So our pal Dave Lozo said something on Twitter that ended up inspiring a question via email (which we'll let Rob answer):
How bad will the Caps fourth line be in the upcoming season? Shouldn't we expect it to at least improve? How much will new systems under Trotz help that line? As well as by changing some of its personnel: in lieu of Volpatti maybe Bissonnette, but more likely the younger guys, such as Latta and Brown, down at Hershey. - capsyoungguns
There's a lot to unpack here, so let's take it piece by piece. For starters, almost by definition fourth lines are bad across the league. It's not a make or break aspect of the team, so the general answer is "pretty bad, and it won't matter a whole lot." Whether or not it will improve has two components: coaching and personnel.
The coaching has been much more substantially upgraded than the personnel, so insofar as the fourth line improves, it'll likely be due to Barry Trotz and the new coaching staff, and the systems they utilize at even strength. It's impossible to know how much that will improve the team at this point, but you'd expect the fourth line to improve relatively in line with rest of the team (that is to say that the fourth line will improve if the top three lines also improve) because the team will be playing better all around. There's no reason to think that Trotz can't get more out of this team than Adam Oates did (understatement of the century), so I'd expect some upgrade just from the coaching.
As for personnel, since there hasn't been room made for him on a higher line, let's pencil Tom Wilson in at right wing on that fourth line. With that out of the way, I don't think Bissonette would be a meaningful upgrade on Volpatti. To the extent that Bissonette looks like an upgrade, see the prior paragraph. Both guys have NHL roster spots because of one, niche skill set, and it doesn't have to do with playing the puck (Bissonnette is the better and more feared fighter, and to the extent that that would take some of the perceived burden to chuck knuclkes off of Wilson's shoulders, that would be a plus). Would Brown be an upgrade over Volpatti on the left side? Probably - he has some promise as a crash-and-bang type player and, well, Volpatti doesn't.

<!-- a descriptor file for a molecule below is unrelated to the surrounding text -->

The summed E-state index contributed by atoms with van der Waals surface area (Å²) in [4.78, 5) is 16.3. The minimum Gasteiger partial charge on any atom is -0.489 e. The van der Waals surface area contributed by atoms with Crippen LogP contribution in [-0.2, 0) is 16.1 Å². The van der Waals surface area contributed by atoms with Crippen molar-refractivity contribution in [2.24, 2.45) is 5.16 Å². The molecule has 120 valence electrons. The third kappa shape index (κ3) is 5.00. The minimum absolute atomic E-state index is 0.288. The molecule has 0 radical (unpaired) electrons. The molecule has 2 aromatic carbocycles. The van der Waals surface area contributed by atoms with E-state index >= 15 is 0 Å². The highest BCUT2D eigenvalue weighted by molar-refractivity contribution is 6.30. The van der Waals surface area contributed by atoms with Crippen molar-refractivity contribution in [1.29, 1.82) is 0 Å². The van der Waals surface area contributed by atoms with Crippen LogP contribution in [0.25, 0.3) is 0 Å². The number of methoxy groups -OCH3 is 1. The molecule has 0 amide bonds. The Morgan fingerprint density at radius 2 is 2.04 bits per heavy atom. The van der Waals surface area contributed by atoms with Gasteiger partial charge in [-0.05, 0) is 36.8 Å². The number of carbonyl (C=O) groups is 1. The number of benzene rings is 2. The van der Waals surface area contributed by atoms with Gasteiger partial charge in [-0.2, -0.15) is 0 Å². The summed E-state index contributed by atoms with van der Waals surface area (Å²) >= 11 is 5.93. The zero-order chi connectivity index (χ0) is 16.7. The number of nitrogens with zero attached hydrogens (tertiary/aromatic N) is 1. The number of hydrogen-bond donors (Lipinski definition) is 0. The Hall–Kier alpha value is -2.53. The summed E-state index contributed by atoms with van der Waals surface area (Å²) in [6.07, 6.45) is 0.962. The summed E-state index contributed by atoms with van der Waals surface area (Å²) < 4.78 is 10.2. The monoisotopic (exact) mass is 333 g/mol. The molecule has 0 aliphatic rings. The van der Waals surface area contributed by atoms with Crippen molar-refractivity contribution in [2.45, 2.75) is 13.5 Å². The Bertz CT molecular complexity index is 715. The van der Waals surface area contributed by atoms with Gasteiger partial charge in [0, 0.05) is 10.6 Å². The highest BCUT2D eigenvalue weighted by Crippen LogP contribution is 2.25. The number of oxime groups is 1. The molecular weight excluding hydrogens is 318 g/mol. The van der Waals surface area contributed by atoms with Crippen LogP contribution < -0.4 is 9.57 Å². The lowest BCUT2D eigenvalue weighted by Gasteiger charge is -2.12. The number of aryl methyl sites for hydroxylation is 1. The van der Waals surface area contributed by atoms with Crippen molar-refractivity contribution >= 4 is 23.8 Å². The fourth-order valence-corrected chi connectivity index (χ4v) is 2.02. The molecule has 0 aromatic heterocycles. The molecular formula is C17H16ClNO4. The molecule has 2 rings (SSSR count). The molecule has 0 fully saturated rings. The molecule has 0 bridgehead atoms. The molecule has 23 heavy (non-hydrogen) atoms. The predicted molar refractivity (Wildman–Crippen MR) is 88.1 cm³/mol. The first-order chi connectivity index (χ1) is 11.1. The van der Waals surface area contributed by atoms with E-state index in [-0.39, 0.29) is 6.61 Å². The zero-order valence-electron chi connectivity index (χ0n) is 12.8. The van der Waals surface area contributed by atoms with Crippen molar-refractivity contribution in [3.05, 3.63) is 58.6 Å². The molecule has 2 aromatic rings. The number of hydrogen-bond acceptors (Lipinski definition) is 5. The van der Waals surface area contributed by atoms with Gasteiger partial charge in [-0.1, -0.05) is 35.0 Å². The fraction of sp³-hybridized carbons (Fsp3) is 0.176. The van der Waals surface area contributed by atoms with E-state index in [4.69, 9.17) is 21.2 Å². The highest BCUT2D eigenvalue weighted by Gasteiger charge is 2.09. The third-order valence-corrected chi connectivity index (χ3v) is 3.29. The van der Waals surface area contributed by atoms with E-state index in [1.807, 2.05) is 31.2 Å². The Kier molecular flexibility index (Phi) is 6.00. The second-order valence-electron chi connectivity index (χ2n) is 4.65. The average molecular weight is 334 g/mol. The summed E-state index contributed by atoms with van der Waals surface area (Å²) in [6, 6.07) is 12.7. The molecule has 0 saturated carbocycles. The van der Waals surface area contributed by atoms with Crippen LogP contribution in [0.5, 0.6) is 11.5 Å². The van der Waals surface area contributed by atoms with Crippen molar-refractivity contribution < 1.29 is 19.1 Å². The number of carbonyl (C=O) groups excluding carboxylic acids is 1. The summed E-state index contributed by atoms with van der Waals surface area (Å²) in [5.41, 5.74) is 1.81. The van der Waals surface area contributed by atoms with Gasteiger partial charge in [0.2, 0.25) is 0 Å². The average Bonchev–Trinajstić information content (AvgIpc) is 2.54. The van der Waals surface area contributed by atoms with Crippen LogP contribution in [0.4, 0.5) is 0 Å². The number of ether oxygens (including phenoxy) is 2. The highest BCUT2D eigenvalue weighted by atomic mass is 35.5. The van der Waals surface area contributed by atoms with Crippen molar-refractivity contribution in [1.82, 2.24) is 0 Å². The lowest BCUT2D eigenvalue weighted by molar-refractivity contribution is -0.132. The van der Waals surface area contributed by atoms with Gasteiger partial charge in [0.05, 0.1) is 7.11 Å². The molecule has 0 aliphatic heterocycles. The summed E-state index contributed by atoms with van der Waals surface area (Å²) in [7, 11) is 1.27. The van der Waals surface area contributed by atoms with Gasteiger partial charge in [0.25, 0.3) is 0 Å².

In the middle, Latta could conceivably provide a skosh more offense than Beagle (who couldn't?) and brings some fiestiness that Beagle lacks, but given the ice time, those marginal improvements are unlikely to matter much. Beagle may be the better defensive center of the two (though Latta actually got more shorthanded time per game and won a higher percentage of his face-offs), played defense well, took draws, and killed penalties. One interesting note here, though, is that Trotz has had Latta in several training camps over the years with Nashville, and yet traded him away (granted, the return was an offer no one could refuse) and hasn't said much (anything?) about him since arriving in D.C. Maybe Latta isn't a Trotz guy.
Ultimately, the fourth line is going to be short on talent and ice time, but will probably perform better than last year's iteration simply because the team will get much better coaching. But I wouldn't guess that the improvement (or lack thereof) on the fourth line is going to make much difference for the team.
No update, and don't worry - the last time they played one of these in a baseball stadium, the announcement wasn't made until September 26. And since (we think) we know that it's going to be at a baseball stadium... patience (and don't overthink it, as tempting as it might be).
Oh, and in case you had any questions as to which baseball stadium it might be, Ted Leonsis eliminated one option last week when he blogged, "the Caps will play on New Year's Day here in DC against the Chicago Blackhawks." (Emphasis added)
The two aren't mutually exclusive, are they?
Muneeb and Adam took a stab at projecting Alex Ovechkin's point totals a couple of weeks back and figured him for somewhere in the (large) neighborhood of 75-90 points, so yeah similar production (though fewer goals and more assists, most likely). But secondary scoring will be hugely important (we're looking at you, Evgeny Kuznetsov), especially as guys like Troy Brouwer and Joel Ward - who hit career highs in goals last year while shooting above their career shot percentages - likely experience at least some regression.
Here's the thing, though - the 2014-15 Caps won't need to score as many goals as last year's club did to win games. Thanks to better defense and coaching, even if Ovechkin slips a bit and so on, the team could very well improve its goal differential. And that, after all, is what it's all about.